Roofing company fined after teen fell

Company committed numerous safety infractions related to July 2014 fall of underage worker

An Airdrie roofing company and its representatives were fined $90,000 after a 14-year-old fell at a Lacombe job site in 2014.

Now-defunct Vital Contracting Ltd., Lee Northrup and his daughter Kalika Northrup entered guilty pleas in Red Deer provincial court on Tuesday to a number of charges under the Occupational Health and Safety Act and the Employment Standards Code.

The company and the Northrups were charged in 2014 after a 14-year-old was illegally hired for a roofing job. He was working alone on the roof in July 2014 when he fell more than three metres.

Luckily, the teen landed on the grass and was not injured. He had been wearing a safety line, but it was not adjusted properly and had far too much slack when he fell.

Charges were related to not ensuring the health and safety of a worker, not keeping proper employment records and employing someone under 15 without the approval of a parent and guardian.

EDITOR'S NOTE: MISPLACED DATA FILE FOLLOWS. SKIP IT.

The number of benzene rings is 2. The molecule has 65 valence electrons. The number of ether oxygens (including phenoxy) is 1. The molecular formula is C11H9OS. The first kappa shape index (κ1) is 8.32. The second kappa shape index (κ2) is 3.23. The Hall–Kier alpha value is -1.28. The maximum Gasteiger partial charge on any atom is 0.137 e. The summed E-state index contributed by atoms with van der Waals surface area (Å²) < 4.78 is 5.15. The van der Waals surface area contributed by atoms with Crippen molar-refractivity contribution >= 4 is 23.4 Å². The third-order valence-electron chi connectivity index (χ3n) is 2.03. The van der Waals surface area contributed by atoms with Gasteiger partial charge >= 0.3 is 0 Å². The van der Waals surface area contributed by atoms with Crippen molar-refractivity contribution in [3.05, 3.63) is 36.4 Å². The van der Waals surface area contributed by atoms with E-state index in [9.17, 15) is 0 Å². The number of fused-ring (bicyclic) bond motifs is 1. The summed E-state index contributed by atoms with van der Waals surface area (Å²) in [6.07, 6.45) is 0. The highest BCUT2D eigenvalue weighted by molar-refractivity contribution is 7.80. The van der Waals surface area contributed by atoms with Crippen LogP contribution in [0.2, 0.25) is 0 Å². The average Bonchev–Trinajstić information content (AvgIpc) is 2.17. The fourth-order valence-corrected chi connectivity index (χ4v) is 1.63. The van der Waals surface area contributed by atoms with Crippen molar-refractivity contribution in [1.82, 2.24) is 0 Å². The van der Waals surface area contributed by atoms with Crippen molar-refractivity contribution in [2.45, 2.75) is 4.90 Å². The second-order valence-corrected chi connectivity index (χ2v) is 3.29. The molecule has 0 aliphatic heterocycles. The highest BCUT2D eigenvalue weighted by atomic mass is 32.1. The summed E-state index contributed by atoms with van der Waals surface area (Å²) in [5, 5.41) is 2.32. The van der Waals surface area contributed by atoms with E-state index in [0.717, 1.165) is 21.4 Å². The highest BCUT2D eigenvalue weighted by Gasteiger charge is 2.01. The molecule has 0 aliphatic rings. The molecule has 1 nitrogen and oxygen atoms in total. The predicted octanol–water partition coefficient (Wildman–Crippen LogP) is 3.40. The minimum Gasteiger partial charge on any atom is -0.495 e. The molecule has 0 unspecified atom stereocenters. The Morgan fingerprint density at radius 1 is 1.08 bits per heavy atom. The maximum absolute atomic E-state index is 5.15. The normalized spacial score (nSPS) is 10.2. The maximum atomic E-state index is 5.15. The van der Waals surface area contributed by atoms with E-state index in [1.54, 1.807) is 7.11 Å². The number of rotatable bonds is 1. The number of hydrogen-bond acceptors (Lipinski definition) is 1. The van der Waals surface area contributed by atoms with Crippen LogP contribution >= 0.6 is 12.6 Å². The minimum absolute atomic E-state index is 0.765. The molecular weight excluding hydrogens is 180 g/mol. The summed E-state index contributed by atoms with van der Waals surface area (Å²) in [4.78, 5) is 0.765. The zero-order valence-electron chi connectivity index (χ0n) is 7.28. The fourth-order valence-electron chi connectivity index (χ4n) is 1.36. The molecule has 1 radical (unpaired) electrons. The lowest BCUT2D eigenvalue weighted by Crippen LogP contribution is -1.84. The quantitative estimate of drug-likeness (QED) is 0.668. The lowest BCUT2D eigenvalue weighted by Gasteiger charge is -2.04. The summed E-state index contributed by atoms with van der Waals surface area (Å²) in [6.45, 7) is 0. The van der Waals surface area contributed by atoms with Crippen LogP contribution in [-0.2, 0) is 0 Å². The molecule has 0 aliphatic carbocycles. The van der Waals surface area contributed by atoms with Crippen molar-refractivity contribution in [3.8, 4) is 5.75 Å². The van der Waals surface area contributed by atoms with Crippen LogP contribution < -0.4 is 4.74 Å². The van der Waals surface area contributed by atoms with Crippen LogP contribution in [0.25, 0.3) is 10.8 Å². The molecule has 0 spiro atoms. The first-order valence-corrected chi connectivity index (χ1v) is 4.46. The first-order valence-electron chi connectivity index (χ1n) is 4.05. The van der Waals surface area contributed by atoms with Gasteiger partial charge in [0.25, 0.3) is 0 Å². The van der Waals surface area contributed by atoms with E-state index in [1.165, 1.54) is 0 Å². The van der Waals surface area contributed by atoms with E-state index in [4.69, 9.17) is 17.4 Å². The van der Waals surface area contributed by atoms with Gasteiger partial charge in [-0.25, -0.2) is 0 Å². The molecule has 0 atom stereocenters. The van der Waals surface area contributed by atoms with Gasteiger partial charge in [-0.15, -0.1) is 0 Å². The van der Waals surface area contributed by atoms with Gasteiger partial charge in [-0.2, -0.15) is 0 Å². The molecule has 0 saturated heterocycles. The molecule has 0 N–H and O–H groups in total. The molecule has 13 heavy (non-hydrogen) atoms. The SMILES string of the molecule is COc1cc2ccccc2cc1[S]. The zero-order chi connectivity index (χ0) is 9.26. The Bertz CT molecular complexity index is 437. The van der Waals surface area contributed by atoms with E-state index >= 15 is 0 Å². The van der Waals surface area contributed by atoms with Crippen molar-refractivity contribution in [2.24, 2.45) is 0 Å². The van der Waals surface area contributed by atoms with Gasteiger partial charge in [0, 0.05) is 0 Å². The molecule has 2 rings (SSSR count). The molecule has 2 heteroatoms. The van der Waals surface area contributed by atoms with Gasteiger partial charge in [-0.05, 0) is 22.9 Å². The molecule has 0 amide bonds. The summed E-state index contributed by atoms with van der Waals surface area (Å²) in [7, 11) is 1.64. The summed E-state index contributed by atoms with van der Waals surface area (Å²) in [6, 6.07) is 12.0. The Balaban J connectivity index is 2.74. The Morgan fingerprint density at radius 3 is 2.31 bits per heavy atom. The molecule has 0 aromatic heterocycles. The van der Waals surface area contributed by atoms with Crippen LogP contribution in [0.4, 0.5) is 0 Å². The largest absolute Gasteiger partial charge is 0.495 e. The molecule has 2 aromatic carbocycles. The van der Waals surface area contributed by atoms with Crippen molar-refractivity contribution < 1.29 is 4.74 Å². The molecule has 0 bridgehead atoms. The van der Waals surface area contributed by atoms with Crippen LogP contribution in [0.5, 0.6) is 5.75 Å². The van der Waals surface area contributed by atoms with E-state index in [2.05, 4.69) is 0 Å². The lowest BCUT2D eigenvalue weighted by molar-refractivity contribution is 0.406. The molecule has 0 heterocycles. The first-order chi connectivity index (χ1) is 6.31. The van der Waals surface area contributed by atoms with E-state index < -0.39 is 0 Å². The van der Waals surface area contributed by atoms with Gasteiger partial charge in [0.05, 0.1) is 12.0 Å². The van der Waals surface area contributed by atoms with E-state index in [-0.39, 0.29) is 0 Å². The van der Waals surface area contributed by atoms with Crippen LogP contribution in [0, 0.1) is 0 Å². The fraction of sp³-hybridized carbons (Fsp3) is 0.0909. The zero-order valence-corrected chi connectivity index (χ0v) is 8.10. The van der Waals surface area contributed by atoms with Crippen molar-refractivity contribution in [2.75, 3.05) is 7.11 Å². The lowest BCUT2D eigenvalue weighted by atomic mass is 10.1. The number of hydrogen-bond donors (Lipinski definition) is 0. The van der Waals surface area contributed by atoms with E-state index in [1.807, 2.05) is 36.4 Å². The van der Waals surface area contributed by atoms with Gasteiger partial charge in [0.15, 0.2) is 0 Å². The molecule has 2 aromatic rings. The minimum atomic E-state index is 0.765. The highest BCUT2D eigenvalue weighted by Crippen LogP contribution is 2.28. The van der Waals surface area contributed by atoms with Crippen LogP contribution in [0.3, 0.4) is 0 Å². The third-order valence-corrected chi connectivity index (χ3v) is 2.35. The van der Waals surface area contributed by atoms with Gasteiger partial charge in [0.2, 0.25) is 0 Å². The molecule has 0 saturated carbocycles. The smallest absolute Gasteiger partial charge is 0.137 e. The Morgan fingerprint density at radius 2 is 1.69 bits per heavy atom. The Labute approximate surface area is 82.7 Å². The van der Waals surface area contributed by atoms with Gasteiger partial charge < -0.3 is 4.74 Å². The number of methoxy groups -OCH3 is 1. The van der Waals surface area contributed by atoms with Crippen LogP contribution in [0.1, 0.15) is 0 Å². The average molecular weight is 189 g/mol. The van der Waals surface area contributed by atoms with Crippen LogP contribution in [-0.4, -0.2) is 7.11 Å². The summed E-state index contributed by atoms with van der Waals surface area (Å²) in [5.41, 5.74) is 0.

Special Crown prosecutor Karen Hewitt hopes the case sends a message to employers about the risks of not checking workers’ ages and ensuring employment records are complete.

Under provincial law, 14-year-olds are not allowed to work on high-risk jobs such as roofing.

Hewitt asked Red Deer provincial court Judge Jim Hunter for significant fines as a general deterrence to other companies.

“These are vulnerable workers, sir,” she said.

As summer job season approaches, parents and teens should also be aware of the regulations, which are available by checking with Employment Standards through Alberta Labour, she said later outside court.

Court duty counsel Murray Shack said Lee Northrup was in bankruptcy and suffering from alcoholism at the time of the incident. He is now sober and is employed as a roofer for another company.

His daughter, who was 22 at the time, had signed on as a director of Vital Contracting as a favour to her father during his financial struggles and had no role in the company.

Shack said Northrup feels awful for putting his daughter in the position he did.

The judge told him he put the 14-year-old in an even worse position, one that could have cost him his life.

“Your daughter’s predicament pales in comparison to that,” he said.

Lee Northrup was fined $4,000 personally and his daughter $1,000. About $80 in unpaid wages are also owed to the teen who fell. Since Vital Contracting no longer exists, the bulk of the fines will go through a collection agency.

pcowley@bprda.wpengine.com


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